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US-based clinical-stage biotechnology company Novavax has called upon the expertise of Australian based Nucleus Network (Nucleus) to commence Phase 1 clinical trials for its COVID-19 vaccine trials.
As part of the urgent global race to develop a vaccine to tackle the Coronavirus COVID-19 outbreak, Nucleus is due to commence Phase 1 testing for the Novavax SARS-CoV-2 Recombinant Spike Protein Nanoparticle vaccine, NVX-CoV2373, at its Melbourne and Brisbane clinics within the coming weeks.
“Nucleus has a rich history of Phase 1 vaccine trials, and a long-standing track-record with Novavax; we are well positioned to implement rapid testing with first-in-human trials over the coming weeks,” says Nucleus CEO Cameron Johnson.
“With the capacity to conduct this trial across both our Melbourne and Brisbane clinics, we will be assisting Novavax to undertake Phase 1 trials and fast track NVX-CoV2373 to potential subsequent development as soon as possible,” adds Johnson.
Novavax’s early development efforts on vaccines for two other recent coronavirus epidemics – severe acute respiratory syndrome (SARS) and Middle East respiratory syndrome (MERS), along with prior work on Ebola (phase 1 trial conducted in Australia) – allows them to leverage their understanding of coronaviruses and adapt their research to create a vaccine for SARS-CoV-2, the virus that causes COVID-19.
“The urgent global race to develop a vaccine against the COVID-19 pandemic drove our rapid identification and selection of an optimal, highly immunogenic vaccine candidate,” said Stanley C. Erck, President and CEO of Novavax. “We are pleased that Nucleus, our long-time partner, was able to accommodate our accelerated timeline.”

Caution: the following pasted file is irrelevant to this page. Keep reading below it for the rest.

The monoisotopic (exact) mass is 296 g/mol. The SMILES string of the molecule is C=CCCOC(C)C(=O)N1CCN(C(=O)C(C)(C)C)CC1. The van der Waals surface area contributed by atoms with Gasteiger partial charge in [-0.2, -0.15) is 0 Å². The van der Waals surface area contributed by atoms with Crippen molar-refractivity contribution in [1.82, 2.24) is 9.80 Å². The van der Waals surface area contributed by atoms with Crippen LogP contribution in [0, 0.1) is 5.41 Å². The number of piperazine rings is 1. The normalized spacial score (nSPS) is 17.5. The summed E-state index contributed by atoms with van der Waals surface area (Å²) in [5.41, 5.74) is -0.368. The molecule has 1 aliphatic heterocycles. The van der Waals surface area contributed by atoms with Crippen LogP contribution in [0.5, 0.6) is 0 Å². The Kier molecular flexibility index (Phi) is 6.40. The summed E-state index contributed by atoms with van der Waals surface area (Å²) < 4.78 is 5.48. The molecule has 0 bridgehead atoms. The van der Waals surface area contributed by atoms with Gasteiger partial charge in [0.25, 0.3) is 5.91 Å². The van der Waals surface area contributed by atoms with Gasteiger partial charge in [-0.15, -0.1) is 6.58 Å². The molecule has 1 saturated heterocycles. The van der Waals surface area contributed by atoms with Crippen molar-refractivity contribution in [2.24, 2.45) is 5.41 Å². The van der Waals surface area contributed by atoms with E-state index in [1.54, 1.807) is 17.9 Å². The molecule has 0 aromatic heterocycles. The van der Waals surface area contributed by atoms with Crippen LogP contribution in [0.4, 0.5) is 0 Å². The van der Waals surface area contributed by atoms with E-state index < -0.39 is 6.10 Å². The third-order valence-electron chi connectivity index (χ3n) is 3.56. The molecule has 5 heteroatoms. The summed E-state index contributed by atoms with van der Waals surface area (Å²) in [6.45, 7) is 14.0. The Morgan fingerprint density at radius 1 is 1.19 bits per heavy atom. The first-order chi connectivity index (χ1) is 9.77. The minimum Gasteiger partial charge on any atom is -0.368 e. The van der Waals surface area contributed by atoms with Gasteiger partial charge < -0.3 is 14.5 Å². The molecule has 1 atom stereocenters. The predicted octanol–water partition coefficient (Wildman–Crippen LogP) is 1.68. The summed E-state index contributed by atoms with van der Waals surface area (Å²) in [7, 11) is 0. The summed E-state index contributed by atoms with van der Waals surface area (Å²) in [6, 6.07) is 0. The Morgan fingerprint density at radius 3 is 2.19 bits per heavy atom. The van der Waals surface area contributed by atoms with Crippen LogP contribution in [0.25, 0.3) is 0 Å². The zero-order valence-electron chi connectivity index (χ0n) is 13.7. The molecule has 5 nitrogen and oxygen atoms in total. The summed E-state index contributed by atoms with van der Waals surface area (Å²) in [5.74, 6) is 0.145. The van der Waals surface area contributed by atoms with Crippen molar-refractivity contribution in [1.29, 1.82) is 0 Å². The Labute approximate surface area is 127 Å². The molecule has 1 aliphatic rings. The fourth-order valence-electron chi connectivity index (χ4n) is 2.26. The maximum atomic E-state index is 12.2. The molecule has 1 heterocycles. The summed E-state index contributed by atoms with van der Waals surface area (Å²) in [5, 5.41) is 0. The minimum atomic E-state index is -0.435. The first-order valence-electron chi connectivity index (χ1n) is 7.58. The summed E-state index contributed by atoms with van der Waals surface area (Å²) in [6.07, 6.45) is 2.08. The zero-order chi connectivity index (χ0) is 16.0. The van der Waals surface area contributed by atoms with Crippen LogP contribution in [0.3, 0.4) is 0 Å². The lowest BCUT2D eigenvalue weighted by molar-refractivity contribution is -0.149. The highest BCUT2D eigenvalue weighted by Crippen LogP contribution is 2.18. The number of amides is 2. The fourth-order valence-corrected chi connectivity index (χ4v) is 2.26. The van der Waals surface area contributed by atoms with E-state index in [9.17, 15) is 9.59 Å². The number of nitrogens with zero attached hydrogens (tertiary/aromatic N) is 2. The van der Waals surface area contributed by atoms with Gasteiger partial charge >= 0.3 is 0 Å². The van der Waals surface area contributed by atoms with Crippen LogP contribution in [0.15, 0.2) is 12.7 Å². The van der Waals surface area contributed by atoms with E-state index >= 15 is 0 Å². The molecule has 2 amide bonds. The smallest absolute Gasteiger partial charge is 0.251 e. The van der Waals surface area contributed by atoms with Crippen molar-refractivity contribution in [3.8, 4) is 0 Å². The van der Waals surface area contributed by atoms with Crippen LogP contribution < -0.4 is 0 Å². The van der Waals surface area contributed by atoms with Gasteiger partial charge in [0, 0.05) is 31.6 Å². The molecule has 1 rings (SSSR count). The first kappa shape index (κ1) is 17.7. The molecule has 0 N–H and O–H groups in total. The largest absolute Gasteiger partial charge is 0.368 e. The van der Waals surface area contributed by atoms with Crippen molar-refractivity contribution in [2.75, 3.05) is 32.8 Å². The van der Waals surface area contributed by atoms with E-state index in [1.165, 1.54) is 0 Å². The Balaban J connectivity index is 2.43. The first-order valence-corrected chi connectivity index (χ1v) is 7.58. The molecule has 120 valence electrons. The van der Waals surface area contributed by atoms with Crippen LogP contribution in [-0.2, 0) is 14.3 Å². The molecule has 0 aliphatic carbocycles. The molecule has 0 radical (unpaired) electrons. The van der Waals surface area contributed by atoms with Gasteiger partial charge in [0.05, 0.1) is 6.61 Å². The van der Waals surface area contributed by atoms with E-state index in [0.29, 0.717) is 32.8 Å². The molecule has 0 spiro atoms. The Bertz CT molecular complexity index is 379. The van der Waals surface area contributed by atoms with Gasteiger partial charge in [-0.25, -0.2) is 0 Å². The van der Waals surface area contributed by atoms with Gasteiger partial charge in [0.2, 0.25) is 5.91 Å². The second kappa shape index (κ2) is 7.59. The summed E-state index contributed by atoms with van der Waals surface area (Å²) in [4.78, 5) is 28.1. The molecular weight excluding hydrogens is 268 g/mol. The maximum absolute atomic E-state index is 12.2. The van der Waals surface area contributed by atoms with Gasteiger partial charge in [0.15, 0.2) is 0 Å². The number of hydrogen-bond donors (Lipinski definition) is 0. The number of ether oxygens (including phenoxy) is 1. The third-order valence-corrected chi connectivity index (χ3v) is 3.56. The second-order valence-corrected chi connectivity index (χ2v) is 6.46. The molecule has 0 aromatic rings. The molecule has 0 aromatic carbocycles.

The Phase 1 trial of NVX-CoV2373 is expected to begin in mid-May with preliminary immunogenicity and safety results in July.
The scale and absolute commitment to the highest standards make Nucleus the ideal partner in the rapid development of the vaccine for COVID-19.
“We own 150 of the total 250 dedicated phase I beds available in Australia over two sites in Melbourne and Brisbane, located within major medical precincts. Supported by our workforce of over 400 specialists, we are in the unique position of offering sponsors a multi-site pathway to conduct their clinical trials,” says Johnson.
This scale allows Nucleus to address the urgency of the COVID-19 vaccine studies, without interruption to other ongoing clinical trials. The standards ensure the reliability of the studies, especially in the current pandemic situation across the world.
“For all of our clinical trials, Nucleus has implemented the highest level of Transmission-Based Precautions within its clinical units including the creation of dedicated teams of clinical staff,” says Nucleus Infectious Diseases Physician and Microbiologist and, Associate Professor of Medicine at the University of Queensland, Dr Paul Griffin. “These staff are assigned to work only in functional designated areas and there is no cross-pollination of these teams, improving safety, reducing study risk, and ensuring integrity of the trials.”
As a key partner in the development of these promising vaccine candidates, Nucleus’ role in solving the current pandemic is top of mind for Johnson.
“As COVID-19 continues to impact the everyday life of all global citizens, finding a solution has become an urgent objective for governments and health organisations around the world. The world is watching and we’re on the front line, supporting Novavax to unlock the potential of a Coronavirus COVID-19 vaccine.”
Read the original article on Nucleus Network.